SCIENTIFIC JOURNAL of the Hungarian Society of Cardiology

Does the GLA p.Ala143Thr variant cause Fabry disease?

█ Original article

DOI: 10.26430/CHUNGARICA.2023.53.4.343

Nagy Viktória1, Rácz Gergely1, Takács Hedvig1, Radics Bence2, Borbás János1, Kormányos Árpád1, Csányi Beáta1, Lidia Hategan1, Iványi Béla2, Nagy István3, 4, Hegedűs Zoltán5, 6, Sepp Róbert1
1Szegedi Tudományegyetem, Kardiológiai Centrum, Szeged*
2Szegedi Tudományegyetem, Patológiai Intézet, Szeged*
3Biokémiai Intézet, Szegedi Biológiai Központ, Szeged*
4Seqomics Biotechnológiai Kft., Mórahalom*
5Biofizikai Intézet, Szegedi Biológiai Központ, Szeged*
6Pécsi Tudományegyetem, Biokémiai és Orvosi Kémiai Intézet, Pécs


Background: The differential diagnosis of hypertrophic cardiomyopathy (HCM) and of cardiac manifestations of HCM-mimicking phenocopies, e.g., Fabry disease, can cause significant diagnostic challenges in everyday clinical practice.
Case report: The 55-year-old male patient had a past medical history of hypertension, multiple hospital admissions for hypertensive excess, atherosclerosis, COPD, kidney involvement and stroke. During cardiological assessment, initiated because of dyspnea and effort intolerance, significant left ventricular hypertrophy (IVS: 21 mm, PW: 17 mm) was confirmed, without significant valve disease or left ventricular outflow tract obstruction. The left ventricular ejection fraction was preserved (EF: 64%), with decreased left ventricular global longitudinal strain (GLS: –11.8%) and normal left ventricular filling pressures. Cardiac MRI confirmed the presence of severe left ventricular hypertrophy (LVmax: 22 mm) with diffuse, extensive late contrast enhancement, most pronounced at the basal and inferolateral wall. Laboratory findings showed moderately increased NT-proBNP (427 pg/ml) and troponin T (41 ng/ml) levels, with decreased renal function (eGFR: 59 ml/min/m2) and mild proteinuria. Specific studies for the suspected Fabry disease showed normal lyso-Gb3 and moderately decreased alpha-galactosidase enzyme levels (45% of normal reference value). Genetic testing of the GLA gene confirmed a p.Ala143Thr variant (NM_000169.2:c.427G>A, rs104894845) classified as “variant of unknown significance”. Since imaging studies could neither exclude nor confirm the suspected storage or infiltrative myocardial diseases, myocardial biopsy was performed, which clearly excluded Fabry disease or infiltrative disease, and disclosed abnormalities characteristic of hypertrophic cardiomyopathy (fibrosis, myofiber disarray).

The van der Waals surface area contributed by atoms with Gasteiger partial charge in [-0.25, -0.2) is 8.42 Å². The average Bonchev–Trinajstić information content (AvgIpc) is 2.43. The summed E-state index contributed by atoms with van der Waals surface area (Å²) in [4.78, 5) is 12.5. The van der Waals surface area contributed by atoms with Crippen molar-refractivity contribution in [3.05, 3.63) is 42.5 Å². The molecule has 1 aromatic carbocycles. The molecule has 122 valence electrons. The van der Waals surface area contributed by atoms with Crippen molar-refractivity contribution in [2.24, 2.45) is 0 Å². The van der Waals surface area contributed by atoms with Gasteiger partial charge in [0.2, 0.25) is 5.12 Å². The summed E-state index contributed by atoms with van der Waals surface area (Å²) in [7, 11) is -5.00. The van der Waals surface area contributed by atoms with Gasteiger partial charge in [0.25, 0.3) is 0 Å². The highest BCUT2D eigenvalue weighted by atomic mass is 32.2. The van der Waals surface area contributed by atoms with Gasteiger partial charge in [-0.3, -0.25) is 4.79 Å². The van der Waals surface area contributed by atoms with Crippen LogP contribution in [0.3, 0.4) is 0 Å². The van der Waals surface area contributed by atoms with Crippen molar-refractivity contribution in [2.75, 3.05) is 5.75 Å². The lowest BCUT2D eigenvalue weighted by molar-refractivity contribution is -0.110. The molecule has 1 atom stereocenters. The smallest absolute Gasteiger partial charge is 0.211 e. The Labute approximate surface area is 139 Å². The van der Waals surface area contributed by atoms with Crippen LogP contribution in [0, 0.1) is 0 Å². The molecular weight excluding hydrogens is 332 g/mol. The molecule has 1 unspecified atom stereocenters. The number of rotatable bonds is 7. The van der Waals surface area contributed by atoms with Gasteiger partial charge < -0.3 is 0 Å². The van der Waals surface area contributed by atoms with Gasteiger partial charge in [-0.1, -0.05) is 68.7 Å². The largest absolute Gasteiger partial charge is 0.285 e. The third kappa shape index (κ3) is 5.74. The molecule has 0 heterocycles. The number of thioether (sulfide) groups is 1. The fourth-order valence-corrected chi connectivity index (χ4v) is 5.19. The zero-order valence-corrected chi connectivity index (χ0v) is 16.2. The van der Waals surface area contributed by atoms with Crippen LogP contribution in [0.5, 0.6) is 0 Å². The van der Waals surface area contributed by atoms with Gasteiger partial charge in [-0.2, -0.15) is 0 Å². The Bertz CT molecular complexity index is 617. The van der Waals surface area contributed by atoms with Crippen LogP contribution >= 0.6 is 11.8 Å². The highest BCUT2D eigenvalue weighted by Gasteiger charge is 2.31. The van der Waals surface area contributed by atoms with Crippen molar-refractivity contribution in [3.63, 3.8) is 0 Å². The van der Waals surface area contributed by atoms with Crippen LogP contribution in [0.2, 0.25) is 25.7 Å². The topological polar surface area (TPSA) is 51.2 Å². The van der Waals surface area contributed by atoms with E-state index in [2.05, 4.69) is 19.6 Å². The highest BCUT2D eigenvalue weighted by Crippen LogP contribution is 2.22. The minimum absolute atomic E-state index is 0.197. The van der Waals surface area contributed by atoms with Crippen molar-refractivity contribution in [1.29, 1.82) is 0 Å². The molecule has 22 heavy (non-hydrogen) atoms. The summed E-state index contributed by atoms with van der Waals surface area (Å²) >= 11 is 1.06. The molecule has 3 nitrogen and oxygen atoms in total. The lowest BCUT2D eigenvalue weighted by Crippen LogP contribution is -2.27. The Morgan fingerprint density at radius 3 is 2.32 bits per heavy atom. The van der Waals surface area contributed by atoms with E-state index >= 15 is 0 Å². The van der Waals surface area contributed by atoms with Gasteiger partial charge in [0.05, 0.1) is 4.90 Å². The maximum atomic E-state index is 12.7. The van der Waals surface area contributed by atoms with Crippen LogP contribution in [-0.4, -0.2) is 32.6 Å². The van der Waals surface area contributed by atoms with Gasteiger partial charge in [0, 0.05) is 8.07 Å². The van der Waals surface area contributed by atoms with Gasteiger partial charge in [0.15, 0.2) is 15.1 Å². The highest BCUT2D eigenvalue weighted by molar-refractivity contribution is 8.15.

Conclusion: A multidisciplinary approach, including detailed imaging studies, and myocardial biopsy and genetic testing, if necessary, can help differentiate cardiac manifestations of phenocopies that mimic hypertrophic cardiomyopathy.


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